Most frontlines in the Yemeni civil war were reported to be calm after a ceasefire between mainly Shia Houthi rebels and a Saudi-led coalition backing their local rivals came into effect at midnight (2100 GMT).
Local residents reported shelling by the Houthi rebels on residential areas in the flashpoint central city of Taiz early Monday, while coalition air raids were reported there and in the neighbouring southern province of Lahj.
Both the Houthis and a Saudi-led military coalition backing their local rivals reaffirmed their commitment to implementing the UN-brokered ceasefire shortly before it came into force.
The truce comes ahead of UN-brokered peace talks due to start April 18 in Kuwait, where the rebels, who control the capital Sana'a, will discuss peace terms with the government of internationally recognized President Abd Rabu Mansour Hadi.
Aid agencies have said the ceasefire is a critical moment for the already poverty-stricken country, which is now seeing thousands of civilians flee fighting every day.
In Taiz, residents and local journalists said the rebels had shelled several residential areas and a military base after midnight.
Hadi loyalists in the city said they had observed 12 rebel breaches of the ceasefire. Houthi spokesmen could not immediately be reached for comment on the claims.
In the neighboring province of Lahj, residents said coalition warplanes had struck Houthi artillery positions after the rebels fired on loyalist positions shortly after midnight.
The rebels' Al Masirah television said the coalition had also bombed an area in Taiz. Residents said an air raid hit an anti-aircraft battery.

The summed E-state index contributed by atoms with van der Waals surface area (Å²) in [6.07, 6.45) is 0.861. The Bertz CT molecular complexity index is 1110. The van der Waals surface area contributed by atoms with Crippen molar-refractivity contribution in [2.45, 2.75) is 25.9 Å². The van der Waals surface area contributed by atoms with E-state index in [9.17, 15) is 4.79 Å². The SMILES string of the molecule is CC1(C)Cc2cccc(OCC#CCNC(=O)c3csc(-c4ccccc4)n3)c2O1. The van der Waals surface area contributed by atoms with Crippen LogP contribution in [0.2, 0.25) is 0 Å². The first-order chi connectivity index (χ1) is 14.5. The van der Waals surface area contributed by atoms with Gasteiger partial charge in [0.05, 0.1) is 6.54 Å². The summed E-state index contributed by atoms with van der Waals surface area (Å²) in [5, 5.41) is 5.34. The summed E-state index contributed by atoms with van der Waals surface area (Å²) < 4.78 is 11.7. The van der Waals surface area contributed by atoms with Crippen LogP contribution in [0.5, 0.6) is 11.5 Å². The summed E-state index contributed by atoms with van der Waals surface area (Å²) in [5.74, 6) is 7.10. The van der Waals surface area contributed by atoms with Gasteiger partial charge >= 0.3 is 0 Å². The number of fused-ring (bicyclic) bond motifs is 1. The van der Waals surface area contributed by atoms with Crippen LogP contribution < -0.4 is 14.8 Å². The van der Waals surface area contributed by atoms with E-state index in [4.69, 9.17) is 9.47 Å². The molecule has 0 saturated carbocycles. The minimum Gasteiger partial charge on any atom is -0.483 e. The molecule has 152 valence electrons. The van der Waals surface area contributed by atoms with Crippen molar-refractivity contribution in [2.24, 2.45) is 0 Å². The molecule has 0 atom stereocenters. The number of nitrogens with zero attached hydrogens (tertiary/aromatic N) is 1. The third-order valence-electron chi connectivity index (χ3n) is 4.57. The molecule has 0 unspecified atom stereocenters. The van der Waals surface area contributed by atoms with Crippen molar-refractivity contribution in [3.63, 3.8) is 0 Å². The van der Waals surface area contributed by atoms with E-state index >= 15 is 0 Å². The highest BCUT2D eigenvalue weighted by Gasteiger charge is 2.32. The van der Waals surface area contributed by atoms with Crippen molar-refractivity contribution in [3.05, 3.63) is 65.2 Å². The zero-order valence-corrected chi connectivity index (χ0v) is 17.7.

The 24 hours before the ceasefire came into effect had seen coalition jets bombing locations in Sana'a as well as heavy fighting on the ground in the Taiz region.
A coalition of international aid groups earlier said that the ceasefire would be "a moment of truth" for the nation.
The conflict has led to warnings of disastrous humanitarian consequences, including food shortages, in what was already one of the poorest countries in the Arab world.
The Saudi-led air campaign, ongoing since March last year, has been condemned by human rights groups for its impact on civilians, with the UN also saying that it has caused most of the conflict's civilian casualties.
"A real ceasefire could be the first step towards ending this staggering yet forgotten crisis," said Jan Egeland, head of the Norwegian Refugee Council, one of the groups issuing the statement.
"This last year of escalated violence has meant that each day, around 6,610 people were forced to flee their homes and around 25 civilians are killed or injured," the watchdogs said in Sunday's joint statement.
Previous ceasefires in Yemen have not held, but a partial truce covering the border with Saudi Arabia, announced last month, has been largely effective.
However, a surprise reshuffle by Hadi last Sunday has raised fears that the government side - which has very limited control over the forces fighting the Houthis on the ground - is not in a mood for concessions.
Hadi replaced his conciliatory vice president Khaled Bahah with hardline former military commander Ali Muhsin al-Ahmar, who led several campaigns against the Houthis since their initial uprising in 2004.
"At face value, this would seem to be a signal that the government is moving away from a political settlement, and preparing to escalate the conflict," analyst Adam Baron of the European Council on Foreign Relation told dpa.
The Saudis, fearing that the rebels would give their regional rival Iran a foothold in the Arabian Peninsula, launched their air campaign last March when the Houthis moved on Hadi's heartland in southern Yemen.
A loose alliance of Hadi loyalists, Sunni Islamists, and southern Yemeni separatists, backed by Gulf troops and air power, has since pushed the rebels back out of the south.
But they remain entrenched in the north, while inconclusive fighting has continued in central Yemen.
Editor's note: This article has been edited from the source material
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